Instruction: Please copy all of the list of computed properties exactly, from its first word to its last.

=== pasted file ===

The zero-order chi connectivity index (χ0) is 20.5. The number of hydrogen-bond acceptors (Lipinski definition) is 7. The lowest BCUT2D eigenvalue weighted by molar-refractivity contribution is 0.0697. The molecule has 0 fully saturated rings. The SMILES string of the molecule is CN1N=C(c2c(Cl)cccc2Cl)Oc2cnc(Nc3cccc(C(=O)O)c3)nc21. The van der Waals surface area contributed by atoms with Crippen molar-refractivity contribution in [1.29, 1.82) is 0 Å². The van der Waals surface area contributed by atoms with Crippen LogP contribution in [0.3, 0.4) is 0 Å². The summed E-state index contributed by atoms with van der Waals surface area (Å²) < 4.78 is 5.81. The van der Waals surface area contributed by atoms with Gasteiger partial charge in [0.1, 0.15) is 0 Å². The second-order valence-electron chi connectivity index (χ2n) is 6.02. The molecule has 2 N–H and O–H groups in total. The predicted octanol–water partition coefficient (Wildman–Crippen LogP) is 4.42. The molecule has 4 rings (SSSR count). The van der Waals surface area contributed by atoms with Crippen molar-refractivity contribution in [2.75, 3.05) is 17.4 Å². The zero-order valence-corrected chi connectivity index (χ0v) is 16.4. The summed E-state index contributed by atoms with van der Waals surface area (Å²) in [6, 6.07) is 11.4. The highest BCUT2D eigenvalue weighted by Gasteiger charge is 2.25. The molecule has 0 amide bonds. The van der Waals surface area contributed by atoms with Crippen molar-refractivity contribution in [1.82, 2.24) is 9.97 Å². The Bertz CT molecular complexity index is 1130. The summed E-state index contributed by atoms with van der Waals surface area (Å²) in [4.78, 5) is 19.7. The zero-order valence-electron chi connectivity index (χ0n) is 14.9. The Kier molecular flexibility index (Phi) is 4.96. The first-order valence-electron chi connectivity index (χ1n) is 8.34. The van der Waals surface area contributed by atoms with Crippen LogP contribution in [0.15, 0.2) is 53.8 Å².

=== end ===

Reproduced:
The zero-order chi connectivity index (χ0) is 20.5. The number of hydrogen-bond acceptors (Lipinski definition) is 7. The lowest BCUT2D eigenvalue weighted by molar-refractivity contribution is 0.0697. The molecule has 0 fully saturated rings. The SMILES string of the molecule is CN1N=C(c2c(Cl)cccc2Cl)Oc2cnc(Nc3cccc(C(=O)O)c3)nc21. The van der Waals surface area contributed by atoms with Crippen molar-refractivity contribution in [1.29, 1.82) is 0 Å². The van der Waals surface area contributed by atoms with Crippen LogP contribution in [0.3, 0.4) is 0 Å². The summed E-state index contributed by atoms with van der Waals surface area (Å²) < 4.78 is 5.81. The van der Waals surface area contributed by atoms with Gasteiger partial charge in [0.1, 0.15) is 0 Å². The second-order valence-electron chi connectivity index (χ2n) is 6.02. The molecule has 2 N–H and O–H groups in total. The predicted octanol–water partition coefficient (Wildman–Crippen LogP) is 4.42. The molecule has 4 rings (SSSR count). The van der Waals surface area contributed by atoms with Crippen molar-refractivity contribution in [2.75, 3.05) is 17.4 Å². The zero-order valence-corrected chi connectivity index (χ0v) is 16.4. The summed E-state index contributed by atoms with van der Waals surface area (Å²) in [6, 6.07) is 11.4. The highest BCUT2D eigenvalue weighted by Gasteiger charge is 2.25. The molecule has 0 amide bonds. The van der Waals surface area contributed by atoms with Crippen molar-refractivity contribution in [1.82, 2.24) is 9.97 Å². The Bertz CT molecular complexity index is 1130. The summed E-state index contributed by atoms with van der Waals surface area (Å²) in [4.78, 5) is 19.7. The zero-order valence-electron chi connectivity index (χ0n) is 14.9. The Kier molecular flexibility index (Phi) is 4.96. The first-order valence-electron chi connectivity index (χ1n) is 8.34. The van der Waals surface area contributed by atoms with Crippen LogP contribution in [0.15, 0.2) is 53.8 Å².